11/05/2014 08:25 am ET Updated Jan 05, 2015

Questions for Dilma 2.0

We just voted in the United States too, in "midterms," the congressional and gubernatorial elections that come two years into each presidential term. So we're a little distracted here in Washington because the Republican Party probably gained majority control of the United States Senate for the first time since 2006 and since Barack Obama, a Democrat, took office in 2009. With likely Republican control of both the House and Senate, the president's last two years in office may require massive legislative compromise on his agenda and more executive action than his first term.

In this context, whether and how to fix -- dare I say 'reset' -- relations with Dilma 2.0 is not exactly a headline, and won't be again until and unless she and Barack Obama decide to reschedule the state visit. So before I start shopping (again) for my evening gown or persuading my husband to buy a tuxedo from the 21st century, here are seven questions Susan Rice and John Kerry might pose to Planalto and Itamaraty before we go too crazy over sartorial opportunities.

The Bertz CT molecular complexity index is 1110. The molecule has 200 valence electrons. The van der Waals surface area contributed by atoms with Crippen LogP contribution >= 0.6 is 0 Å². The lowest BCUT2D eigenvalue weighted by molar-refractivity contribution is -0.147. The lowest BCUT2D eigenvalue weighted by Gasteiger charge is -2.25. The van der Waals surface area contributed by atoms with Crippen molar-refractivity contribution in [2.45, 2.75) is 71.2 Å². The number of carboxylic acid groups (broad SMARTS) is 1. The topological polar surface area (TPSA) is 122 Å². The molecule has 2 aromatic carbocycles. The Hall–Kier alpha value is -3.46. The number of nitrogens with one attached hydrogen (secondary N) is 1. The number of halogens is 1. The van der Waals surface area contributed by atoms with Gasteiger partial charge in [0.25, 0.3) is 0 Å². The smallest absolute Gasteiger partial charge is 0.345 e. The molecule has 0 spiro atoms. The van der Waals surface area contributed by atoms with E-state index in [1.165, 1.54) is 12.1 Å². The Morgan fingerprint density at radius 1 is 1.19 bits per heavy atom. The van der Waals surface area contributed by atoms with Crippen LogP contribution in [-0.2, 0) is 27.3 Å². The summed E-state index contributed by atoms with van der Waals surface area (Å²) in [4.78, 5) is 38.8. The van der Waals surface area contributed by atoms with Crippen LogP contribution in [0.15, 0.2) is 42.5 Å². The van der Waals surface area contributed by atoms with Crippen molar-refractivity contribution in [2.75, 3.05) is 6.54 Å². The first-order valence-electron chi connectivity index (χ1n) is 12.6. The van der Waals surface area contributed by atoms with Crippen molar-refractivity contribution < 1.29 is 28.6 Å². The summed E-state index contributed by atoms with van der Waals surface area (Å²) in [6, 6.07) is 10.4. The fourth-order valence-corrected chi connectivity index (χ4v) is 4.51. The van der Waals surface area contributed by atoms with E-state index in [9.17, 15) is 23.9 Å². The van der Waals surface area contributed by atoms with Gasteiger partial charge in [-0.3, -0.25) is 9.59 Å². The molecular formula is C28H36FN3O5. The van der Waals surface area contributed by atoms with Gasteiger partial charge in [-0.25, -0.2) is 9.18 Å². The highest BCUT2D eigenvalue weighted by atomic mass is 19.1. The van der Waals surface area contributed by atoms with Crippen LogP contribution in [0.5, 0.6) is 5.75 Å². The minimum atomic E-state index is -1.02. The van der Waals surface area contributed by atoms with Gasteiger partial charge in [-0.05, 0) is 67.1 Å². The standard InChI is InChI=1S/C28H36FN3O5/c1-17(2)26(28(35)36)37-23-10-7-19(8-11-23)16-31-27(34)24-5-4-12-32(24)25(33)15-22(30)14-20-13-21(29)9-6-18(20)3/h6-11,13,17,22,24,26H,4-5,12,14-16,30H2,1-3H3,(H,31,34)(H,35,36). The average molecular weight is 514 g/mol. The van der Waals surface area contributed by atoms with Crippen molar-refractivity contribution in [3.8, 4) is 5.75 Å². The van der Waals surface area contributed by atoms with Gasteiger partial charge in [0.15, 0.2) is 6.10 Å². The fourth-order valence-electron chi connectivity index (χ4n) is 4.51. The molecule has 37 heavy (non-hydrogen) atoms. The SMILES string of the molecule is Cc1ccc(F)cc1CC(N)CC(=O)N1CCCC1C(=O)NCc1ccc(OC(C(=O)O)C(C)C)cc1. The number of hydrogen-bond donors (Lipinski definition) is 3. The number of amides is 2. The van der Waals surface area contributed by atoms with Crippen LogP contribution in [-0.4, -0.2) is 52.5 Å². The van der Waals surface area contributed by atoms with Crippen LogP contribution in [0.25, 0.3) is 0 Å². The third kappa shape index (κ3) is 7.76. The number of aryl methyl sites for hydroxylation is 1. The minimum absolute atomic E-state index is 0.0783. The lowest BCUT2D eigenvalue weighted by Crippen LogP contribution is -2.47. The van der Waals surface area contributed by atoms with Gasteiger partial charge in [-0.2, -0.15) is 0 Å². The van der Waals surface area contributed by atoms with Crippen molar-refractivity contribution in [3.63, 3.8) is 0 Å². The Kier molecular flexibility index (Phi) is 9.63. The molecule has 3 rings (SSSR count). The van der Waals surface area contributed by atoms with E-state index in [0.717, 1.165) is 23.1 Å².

1. Now that both presidents have more conservative congresses with which to contend, what is the realistic scope of a refreshed bilateral agenda, and how will Brazil help to advance it?
  2. Since a bilateral tax treaty has been sort of on the agenda for the last ten years, why is it more likely to become a reality now?
  3. Now that the United States and Brazil have settled on what appears to be a definitive cotton resolution, and especially given the constraints of MERCOSUR, are the conditions ripe, or even riper, for a blue skies dialogue about free, or even freer trade?
  4. What exactly is meant in Brasilia by the term "espionage agreement"? (And while we are at it, after all the justified fuss about the NSA last year, why did the issue seem to disappear during your presidential election?)
  5. In foreign policy, can you help us make sense of Brazil and all of Latin America's support for Venezuela's rotating seat on the UN Security Council? (Hint: this is an opportunity for Brazil to enlighten a genuinely, if shockingly, dismayed Washington political class)
  6. When you spoke at the UN General Assembly in September, did you mean to suggest that the West should negotiate with ISIS?
  7. If President Obama attends next year's Summit of the Americas in Panama along with President Raul Castro, what substantive gain for the region and for the U.S.-Cuban relationship does Brasilia expect to contribute beyond the obvious symbolism?

Perhaps our two presidents will kickstart a dialogue around these questions next week at the G-20 summit. Then, maybe, Dilma's motorcade will pull into 1600 Pennsylvania Avenue, and I'll be able dust off my party shoes.

This article was originally published in Portuguese in Folha de São Paulo. It is originally available here.